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Approachable. Independent. Expert. Roskill Rare earths - an evaluation of current and future supply Judith Chegwidden Roskill Information Services Ltd.

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Presentation on theme: "Approachable. Independent. Expert. Roskill Rare earths - an evaluation of current and future supply Judith Chegwidden Roskill Information Services Ltd."— Presentation transcript:

1 Approachable. Independent. Expert. Roskill Rare earths - an evaluation of current and future supply Judith Chegwidden Roskill Information Services Ltd.

2 Approachable. Independent. Expert. Roskill The statements in this presentation represent the considered views of Roskill Information Services Ltd. It includes certain statements that may be deemed "forward-looking statements." All statements in this presentation, other than statements of historical facts, that address future market developments, government actions and events, are forward-looking statements. Although Roskill Information Services Ltd. believes the outcomes expressed in such forward-looking statements are based on reasonable assumptions, such statements are not guarantees of future performance and actual results or developments may differ materially from those in forward-looking statements. Factors that could cause actual results to differ materially from those in forward-looking statements include new rare earth applications, the development of economic rare earth substitutes and general economic, market or business conditions. While Roskill Information Services Ltd. has made every reasonable effort to ensure the veracity of the information presented it cannot expressly guarantee the accuracy and reliability of the estimates, forecasts and conclusions contained herein. Accordingly, the statements in the presentation should be used for general guidance only. Disclaimer

3 Approachable. Independent. Expert. Roskill  Rare earth reserves and resources  Overview of current supply Historical perspective The view of supply from the non-Chinese consumer  A brief review of historical price trends outside China  Existing and potential supply from the rest of the world Overview of current R-O-W supply Review of key rare earth projects under development Limiting factors  Roskill forecast of supply from the R-O-W to 2015 Outline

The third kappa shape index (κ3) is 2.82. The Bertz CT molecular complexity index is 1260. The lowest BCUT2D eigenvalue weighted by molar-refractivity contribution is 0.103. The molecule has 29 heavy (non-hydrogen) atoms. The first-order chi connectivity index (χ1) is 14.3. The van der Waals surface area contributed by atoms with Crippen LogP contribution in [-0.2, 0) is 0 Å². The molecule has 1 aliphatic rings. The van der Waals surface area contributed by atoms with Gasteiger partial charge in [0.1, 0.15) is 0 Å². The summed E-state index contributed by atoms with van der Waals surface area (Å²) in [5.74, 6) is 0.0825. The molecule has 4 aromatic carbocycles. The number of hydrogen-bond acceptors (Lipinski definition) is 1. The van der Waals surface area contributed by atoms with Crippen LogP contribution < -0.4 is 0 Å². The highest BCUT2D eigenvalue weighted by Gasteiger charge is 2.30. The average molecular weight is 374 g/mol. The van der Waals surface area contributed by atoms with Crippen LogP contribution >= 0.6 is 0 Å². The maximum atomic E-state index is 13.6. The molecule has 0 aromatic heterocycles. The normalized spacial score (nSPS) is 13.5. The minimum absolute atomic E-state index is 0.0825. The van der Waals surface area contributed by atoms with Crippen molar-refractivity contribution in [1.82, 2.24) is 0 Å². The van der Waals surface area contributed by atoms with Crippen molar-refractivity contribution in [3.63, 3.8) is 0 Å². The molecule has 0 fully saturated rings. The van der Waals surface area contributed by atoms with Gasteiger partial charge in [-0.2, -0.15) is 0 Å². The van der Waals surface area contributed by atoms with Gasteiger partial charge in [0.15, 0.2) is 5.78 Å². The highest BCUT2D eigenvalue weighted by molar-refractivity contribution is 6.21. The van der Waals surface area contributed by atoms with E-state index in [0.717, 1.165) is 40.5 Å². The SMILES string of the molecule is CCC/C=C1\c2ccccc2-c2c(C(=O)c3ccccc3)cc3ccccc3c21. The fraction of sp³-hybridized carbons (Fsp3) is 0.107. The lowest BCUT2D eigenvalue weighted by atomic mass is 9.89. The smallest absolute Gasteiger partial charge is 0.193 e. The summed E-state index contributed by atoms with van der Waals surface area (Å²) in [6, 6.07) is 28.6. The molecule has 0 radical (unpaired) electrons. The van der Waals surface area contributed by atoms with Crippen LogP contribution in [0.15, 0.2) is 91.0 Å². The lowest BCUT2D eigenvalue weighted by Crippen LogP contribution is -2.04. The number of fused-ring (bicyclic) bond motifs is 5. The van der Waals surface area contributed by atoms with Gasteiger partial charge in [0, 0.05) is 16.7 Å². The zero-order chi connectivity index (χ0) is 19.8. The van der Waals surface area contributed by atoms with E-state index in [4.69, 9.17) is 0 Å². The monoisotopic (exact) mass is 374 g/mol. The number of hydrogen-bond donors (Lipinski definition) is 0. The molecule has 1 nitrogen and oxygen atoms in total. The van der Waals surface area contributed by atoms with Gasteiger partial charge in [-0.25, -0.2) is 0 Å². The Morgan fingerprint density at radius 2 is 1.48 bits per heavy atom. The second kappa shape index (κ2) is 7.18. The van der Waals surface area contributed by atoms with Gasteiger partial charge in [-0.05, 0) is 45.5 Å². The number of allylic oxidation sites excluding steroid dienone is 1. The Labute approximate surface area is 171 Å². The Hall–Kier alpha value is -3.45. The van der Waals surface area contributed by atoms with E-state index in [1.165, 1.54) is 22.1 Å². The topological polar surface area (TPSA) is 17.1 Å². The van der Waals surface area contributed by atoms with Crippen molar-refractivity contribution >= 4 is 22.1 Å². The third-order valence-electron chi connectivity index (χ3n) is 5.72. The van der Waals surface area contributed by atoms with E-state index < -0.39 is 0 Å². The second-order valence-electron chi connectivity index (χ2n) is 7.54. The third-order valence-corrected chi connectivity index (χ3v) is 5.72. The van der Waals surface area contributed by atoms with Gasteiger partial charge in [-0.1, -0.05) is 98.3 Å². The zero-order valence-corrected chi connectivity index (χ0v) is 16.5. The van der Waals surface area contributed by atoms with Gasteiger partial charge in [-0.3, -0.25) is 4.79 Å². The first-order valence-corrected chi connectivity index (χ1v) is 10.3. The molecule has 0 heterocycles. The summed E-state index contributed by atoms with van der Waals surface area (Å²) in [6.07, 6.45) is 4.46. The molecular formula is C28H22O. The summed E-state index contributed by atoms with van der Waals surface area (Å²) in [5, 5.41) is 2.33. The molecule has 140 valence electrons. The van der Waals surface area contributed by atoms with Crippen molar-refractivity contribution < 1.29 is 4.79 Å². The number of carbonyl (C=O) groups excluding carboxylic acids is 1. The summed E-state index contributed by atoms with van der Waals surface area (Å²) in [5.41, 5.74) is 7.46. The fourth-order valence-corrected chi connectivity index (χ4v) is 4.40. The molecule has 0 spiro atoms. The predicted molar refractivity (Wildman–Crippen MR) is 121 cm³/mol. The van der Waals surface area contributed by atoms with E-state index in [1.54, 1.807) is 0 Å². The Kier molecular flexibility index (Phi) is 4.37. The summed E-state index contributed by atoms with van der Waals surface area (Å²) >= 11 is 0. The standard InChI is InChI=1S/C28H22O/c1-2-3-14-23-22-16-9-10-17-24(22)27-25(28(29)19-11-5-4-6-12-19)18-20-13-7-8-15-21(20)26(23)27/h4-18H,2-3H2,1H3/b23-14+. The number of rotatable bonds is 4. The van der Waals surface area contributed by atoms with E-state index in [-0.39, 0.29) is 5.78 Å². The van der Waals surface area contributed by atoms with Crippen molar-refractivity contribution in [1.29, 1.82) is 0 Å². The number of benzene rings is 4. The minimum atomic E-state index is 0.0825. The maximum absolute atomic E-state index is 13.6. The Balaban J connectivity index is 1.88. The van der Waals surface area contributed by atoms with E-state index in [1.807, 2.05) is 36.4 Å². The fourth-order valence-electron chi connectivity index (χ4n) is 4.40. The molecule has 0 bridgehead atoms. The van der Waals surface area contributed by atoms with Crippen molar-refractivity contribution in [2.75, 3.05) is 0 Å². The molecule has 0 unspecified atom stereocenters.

4 Approachable. Independent. Expert. Roskill USGS assessment of world reserves Source: US Geological Survey, January 2010 World reserves of rare earths (excluding yttrium) 2007 (Mt REO) CountryReserves Brazil 0.05 China36.00 Commonwealth of Independent States19.00 USA13.00 Australia 5.40 India 3.10 Malaysia 0.03 Others (incl. Canada)22.00 World Total99.00

5 Approachable. Independent. Expert. Roskill  USGS assumptions Monazite is readily available as a by-product of mineral sands mining The cost of separating monazite is minimal so likely to be major source of rare earths in the future The use of thorium in nuclear power is likely to constitute a growing part of future power generation  Roskill commentary The use of thorium in nuclear generation is not likely to occur on a significant scale for at least 15 years At current prices there is little incentive for mineral sands companies to separate monazite – particularly if the cost of storing thorium is factored in By-product monazite is a source of light rare earths – which are abundant in many other deposits It is unlikely that there will be extensive exploitation of by-product monazite for rare earths and thorium in the next decade However, there are adequate reserves of rare earth minerals in other forms to meet expected world demand over the next decade Commentary on reserve calculations Source: Roskill data

6 Approachable. Independent. Expert. Roskill Deposits vary greatly - matching the ratio in the natural occurrence of REOs to the demands of the market is key consideration Rare earth content of major source minerals (% total REO) BasnaesiteIon adsorption claysMonaziteLoparite Baiyun Obo Inner Mongolia Mountain Pass USA Xunwu Jiangxi Lognan Jiangxi Mount WeldGuangdongLovozersky Russia La 2 O 3 CeO 2 Pr 6 O 11 Nd 2 O 3 18.512. Eu 2 O 3 Tb 4 O 7 0.1trace Dy 2 O 3 0.1trace Y2O3Y2O3 trace0.

7 Approachable. Independent. Expert. Roskill Overview of supply

8 Approachable. Independent. Expert. Roskill At least 95% of all rare earths currently originate from China Source: Roskill data, Company communications, CREIC

9 Approachable. Independent. Expert. Roskill  China 124,800t REO in chemical concentrates Mainly from bastnaesite from Baotou and ion adsorption clay from southern provinces Circa 15,000-20,000t REO from “unofficial” sources  Russia 2,470t REO in chemical concentrates from mine output  India 50t REO in chemical concentrates from tailings  USA 1,700t REO in chemical concentrates from stockpiled ore arising form mining in the 1990s  Others Small amounts of monazite and xenotime from south east Asia Components of rare earth supply in 2008 Source: CREIC, Roskill data

10 Approachable. Independent. Expert. Roskill Preliminary evaluation of components of supply in 2009 (t REO) China120,000 Russia2,500 USA2,400 India25 Total124,925 Source: Roskill, Company reports

11 Approachable. Independent. Expert. Roskill Chinese supply from the viewpoint of the rest of the world